Creating more pathways to inclusive affordable housing and closing the racial wealth gap should prioritize removing systemic barriers. For this to happen, it must be approached from multiple angles and be anchored through collaboration between business, government and community leaders.
Buy-in from community leaders and the public sector is the first step. Heads of government will need to consider policy reforms that increase funding for rent assistance and housing vouchers. The Federal Housing Administration will need to modernize its rules for granting and servicing home loans.
Currently, no state in the United States has an adequate supply of affordable housing. To address this shortage, the private sector should invest more in affordable housing and community development projects and financial institutions should support these efforts by committing to lending to housing and improving access to sustainable mortgages for black and Latin borrowers.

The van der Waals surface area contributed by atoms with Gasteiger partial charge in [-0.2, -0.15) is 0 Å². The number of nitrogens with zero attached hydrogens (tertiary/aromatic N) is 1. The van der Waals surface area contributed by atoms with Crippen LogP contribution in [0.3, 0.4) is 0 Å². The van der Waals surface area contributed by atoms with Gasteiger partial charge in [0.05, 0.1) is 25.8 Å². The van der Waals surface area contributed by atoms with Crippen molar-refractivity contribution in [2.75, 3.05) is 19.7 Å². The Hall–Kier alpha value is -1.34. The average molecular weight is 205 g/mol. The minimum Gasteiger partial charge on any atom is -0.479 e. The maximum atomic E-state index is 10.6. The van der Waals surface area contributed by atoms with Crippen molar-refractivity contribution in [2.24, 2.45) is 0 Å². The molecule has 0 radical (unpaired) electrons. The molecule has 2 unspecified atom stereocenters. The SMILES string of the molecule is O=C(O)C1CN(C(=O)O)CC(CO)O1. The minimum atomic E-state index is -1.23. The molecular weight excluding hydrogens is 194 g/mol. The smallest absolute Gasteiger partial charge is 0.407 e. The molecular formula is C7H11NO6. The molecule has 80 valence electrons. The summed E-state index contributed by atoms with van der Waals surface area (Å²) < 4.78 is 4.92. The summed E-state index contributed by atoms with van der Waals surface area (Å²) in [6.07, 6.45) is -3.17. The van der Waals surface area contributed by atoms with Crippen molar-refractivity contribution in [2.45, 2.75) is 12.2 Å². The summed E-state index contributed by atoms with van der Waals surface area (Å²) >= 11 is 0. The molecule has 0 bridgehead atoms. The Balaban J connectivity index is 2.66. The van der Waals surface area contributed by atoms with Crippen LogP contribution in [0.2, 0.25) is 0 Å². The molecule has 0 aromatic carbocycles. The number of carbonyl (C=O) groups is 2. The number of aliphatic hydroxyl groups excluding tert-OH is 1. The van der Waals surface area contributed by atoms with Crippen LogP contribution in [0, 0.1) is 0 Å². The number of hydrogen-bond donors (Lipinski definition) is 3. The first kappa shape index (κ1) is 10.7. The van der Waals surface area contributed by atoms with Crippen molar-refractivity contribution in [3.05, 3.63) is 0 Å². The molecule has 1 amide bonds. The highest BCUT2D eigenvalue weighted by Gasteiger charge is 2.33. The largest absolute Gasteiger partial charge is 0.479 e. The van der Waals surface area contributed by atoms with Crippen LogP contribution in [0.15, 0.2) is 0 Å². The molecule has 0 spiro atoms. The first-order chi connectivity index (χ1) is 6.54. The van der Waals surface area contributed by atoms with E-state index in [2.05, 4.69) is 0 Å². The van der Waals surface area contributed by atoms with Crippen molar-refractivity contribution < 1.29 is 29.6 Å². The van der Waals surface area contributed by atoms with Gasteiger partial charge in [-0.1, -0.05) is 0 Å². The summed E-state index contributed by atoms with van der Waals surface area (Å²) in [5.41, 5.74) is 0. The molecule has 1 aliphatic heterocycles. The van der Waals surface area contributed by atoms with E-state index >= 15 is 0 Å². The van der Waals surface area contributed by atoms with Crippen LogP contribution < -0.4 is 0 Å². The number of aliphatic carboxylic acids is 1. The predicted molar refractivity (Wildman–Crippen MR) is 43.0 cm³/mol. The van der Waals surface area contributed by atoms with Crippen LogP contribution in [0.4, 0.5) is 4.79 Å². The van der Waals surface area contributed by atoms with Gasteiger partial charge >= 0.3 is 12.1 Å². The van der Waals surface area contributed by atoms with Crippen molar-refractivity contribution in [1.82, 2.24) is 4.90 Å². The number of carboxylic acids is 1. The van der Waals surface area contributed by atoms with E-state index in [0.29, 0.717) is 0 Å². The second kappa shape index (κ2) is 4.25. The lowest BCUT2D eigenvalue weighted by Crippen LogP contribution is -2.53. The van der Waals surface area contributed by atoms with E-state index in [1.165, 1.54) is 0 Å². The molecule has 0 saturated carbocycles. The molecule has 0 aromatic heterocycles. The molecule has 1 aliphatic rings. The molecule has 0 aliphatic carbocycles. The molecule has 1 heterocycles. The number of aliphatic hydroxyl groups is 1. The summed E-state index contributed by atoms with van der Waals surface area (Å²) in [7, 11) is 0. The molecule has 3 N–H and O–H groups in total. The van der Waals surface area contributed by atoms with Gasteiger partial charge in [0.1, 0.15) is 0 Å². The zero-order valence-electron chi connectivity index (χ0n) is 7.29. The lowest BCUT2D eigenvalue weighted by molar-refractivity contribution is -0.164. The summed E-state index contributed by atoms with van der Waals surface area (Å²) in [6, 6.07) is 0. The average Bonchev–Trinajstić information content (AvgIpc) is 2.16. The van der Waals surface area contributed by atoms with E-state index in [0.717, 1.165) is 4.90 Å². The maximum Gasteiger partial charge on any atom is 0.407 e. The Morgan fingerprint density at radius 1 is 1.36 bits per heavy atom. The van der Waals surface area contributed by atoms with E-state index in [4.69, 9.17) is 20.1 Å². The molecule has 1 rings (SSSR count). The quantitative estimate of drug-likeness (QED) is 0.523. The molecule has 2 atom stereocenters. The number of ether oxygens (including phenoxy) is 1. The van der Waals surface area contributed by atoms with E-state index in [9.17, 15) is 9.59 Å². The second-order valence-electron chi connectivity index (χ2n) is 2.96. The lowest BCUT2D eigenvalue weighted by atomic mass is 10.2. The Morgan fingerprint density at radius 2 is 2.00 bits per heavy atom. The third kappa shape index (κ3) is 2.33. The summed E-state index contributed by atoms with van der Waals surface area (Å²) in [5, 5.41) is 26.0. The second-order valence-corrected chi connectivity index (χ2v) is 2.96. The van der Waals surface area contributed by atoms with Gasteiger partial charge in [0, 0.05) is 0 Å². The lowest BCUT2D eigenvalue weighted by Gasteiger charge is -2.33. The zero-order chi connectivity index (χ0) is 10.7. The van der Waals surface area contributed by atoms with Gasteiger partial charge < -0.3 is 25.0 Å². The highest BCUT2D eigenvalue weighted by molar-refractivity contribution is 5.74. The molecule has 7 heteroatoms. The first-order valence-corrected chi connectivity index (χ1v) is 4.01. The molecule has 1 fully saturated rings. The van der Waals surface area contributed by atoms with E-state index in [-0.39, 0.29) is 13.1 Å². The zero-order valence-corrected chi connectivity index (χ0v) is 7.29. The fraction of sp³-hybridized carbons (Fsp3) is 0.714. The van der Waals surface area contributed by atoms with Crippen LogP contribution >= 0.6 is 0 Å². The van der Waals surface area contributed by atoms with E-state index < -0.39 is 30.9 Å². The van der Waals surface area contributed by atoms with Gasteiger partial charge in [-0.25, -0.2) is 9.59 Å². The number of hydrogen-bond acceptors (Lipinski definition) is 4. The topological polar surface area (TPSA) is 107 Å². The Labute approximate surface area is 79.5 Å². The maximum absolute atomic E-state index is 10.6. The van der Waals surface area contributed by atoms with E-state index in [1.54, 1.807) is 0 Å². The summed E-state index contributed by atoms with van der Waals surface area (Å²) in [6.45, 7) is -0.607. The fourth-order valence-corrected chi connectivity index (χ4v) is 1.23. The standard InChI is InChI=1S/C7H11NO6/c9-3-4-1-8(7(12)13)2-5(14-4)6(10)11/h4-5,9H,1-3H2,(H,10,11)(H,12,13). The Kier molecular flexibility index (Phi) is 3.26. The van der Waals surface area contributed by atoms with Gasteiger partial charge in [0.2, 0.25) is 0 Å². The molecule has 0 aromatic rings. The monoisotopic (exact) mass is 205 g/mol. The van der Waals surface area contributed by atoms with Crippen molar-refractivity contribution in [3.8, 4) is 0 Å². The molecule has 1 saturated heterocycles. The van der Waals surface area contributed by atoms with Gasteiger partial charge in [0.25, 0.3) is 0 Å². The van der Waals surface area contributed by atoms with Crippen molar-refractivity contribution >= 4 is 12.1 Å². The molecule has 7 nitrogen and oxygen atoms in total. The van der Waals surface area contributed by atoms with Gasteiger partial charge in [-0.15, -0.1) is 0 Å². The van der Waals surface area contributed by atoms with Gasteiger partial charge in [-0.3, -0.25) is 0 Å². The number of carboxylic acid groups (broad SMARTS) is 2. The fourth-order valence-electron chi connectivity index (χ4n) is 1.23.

“It has to be a collaborative effort. Government investments and public policies stimulate the development of affordable housing, but businesses play an important role in providing conventional business tools to complement development finance, ”said Alice Carr, manager of community development banking services at JPMorgan Chase. “It’s good business to invest in the health of the communities and the people you serve,” Carr said.